MMS Blog

Amid all the hype about what is being called the next phase of the industrial revolution, it’s natural for machine tool builders to seek to contribute in any way possible to the Industrial Internet of Things (IIOT). Yet, doing so just for the sake of being in that space can risk moving too fast at the expense of system reliability and performance.

So said Massimo Carboniero, freshly appointed president of Italian machine tool association UCIMU and vice president of metal-forming machine manufacturer Omera, during a press conference at the 30th edition of the Bi-Mu/SFORTEC trade show in Milan. These comments weren’t meant to suggest that technology facilitating the “smart factories” of the future shouldn’t be (or isn’t already) of utmost importance to Italian machine tool builders, which displayed their wares at the Fieramilano exhibition center October 4-8 along with more than 1,000 other technology suppliers from all over the world. Far from it, in fact. Reflecting Mr. Carboniero’s sentiments, most of these manufacturers of mostly large, made-to-order machine tools are, indeed, claiming a place at the proverbial table. At the same time, however, the mood from booth to booth seemed markedly reserved—not negative or unenthusiastic, just cautious, realistic about hurdles and wary of overhype.

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Posted by: Jedd Cole 24. October 2016

The Mobile Cobots Are Coming

Collaborative robots, or “cobots,” may soon be not only known for their ease of programming and safety controls with part picking/placing and machine tending, but also for their ability to pick up and transport payloads around the shop floor, among human workers, completely autonomously.

That’s the idea behind such robots as Otto Motors’ Otto 100 and 1500 models, which are primarily designed for material handling, but are being developed for other applications as well.

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Statistical process control (SPC) helps improve quality and reliability while reducing operating costs. This can be achieved by gathering and analyzing data to determine the best manufacturing process for a particular workpiece. By focusing on critical characteristics of a part and allowable ranges, companies can ensure parts are produced within tolerance.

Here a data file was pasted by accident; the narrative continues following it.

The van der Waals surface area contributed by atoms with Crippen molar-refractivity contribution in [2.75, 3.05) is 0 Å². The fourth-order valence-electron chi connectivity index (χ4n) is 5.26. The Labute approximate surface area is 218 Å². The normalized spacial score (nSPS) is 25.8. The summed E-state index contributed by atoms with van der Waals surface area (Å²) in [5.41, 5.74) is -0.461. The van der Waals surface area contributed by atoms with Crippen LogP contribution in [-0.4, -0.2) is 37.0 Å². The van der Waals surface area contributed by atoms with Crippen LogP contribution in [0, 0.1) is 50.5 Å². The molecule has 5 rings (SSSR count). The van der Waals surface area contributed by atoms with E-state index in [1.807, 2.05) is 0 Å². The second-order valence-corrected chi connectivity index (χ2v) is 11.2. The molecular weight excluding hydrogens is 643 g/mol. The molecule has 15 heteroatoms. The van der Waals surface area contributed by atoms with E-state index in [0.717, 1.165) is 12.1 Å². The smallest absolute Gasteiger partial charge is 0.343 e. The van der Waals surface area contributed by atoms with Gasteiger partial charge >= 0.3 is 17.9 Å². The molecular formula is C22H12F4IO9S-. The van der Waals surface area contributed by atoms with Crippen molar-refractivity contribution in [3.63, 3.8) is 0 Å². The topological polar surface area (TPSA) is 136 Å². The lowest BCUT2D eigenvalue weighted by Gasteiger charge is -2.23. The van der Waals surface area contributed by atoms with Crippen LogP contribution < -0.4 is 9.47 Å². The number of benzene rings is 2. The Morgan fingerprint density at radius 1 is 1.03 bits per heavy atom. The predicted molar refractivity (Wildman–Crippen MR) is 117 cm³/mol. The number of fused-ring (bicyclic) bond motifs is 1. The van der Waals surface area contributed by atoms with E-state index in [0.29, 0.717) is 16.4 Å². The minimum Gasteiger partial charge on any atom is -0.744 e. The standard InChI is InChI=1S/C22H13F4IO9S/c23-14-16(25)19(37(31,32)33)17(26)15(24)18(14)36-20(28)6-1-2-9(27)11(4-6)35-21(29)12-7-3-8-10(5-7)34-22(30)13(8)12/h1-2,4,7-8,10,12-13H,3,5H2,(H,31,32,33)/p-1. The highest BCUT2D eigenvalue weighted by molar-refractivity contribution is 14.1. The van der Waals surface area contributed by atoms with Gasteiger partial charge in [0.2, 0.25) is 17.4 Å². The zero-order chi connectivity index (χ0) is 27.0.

An upcoming webinar presented by Robert Fruit, senior system engineer CT-lab at Mitutoyo, will discuss three steps: the X-Bar and R chart, histogram chart and capability indexes, that help ensure control throughout the manufacturing process. In addition, these steps provide a visual representation of the process that show how it meets customer requirements.

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A machine shop’s successful entry into machine monitoring reveals important points about what to do and what to expect. To encourage and help shops move toward machine monitoring—and more—here are some recommendations and advice, from Richards Industries, a Cincinnati, Ohio, company that has installed a machine-monitoring system to enable its shopfloor personnel to track activities and record the performance of its machine tools.

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By the time the doors closed on the 30th edition of Bi-Mu/SFORTEC, the biennial Italian machine tool exhibition, nearly 60,000 attendees had passed through the halls of the 90,000-square-meter Fieromilano Rho exhibition center in Milan. Although 41 percent of the 1,072 exhibitors hailed from abroad, Italian machine tool builders were naturally prevalent. And North America remains a prime target for their equipment, which trends large and is characterized by a high degree of sophistication and customization. 

According to figures highlighted by show promoter and Italian machine tool association UCIMU-Sistemi Per Produrre, North America remains the third-most popular destination for machine tools and related products from Italy, which is the world’s fourth largest producer and third largest exporter of this equipment. Of the total 4.1 percent increase in Italian machinery exports, North America saw its share rise 10.7 to 15.8 percent compared to last year. 

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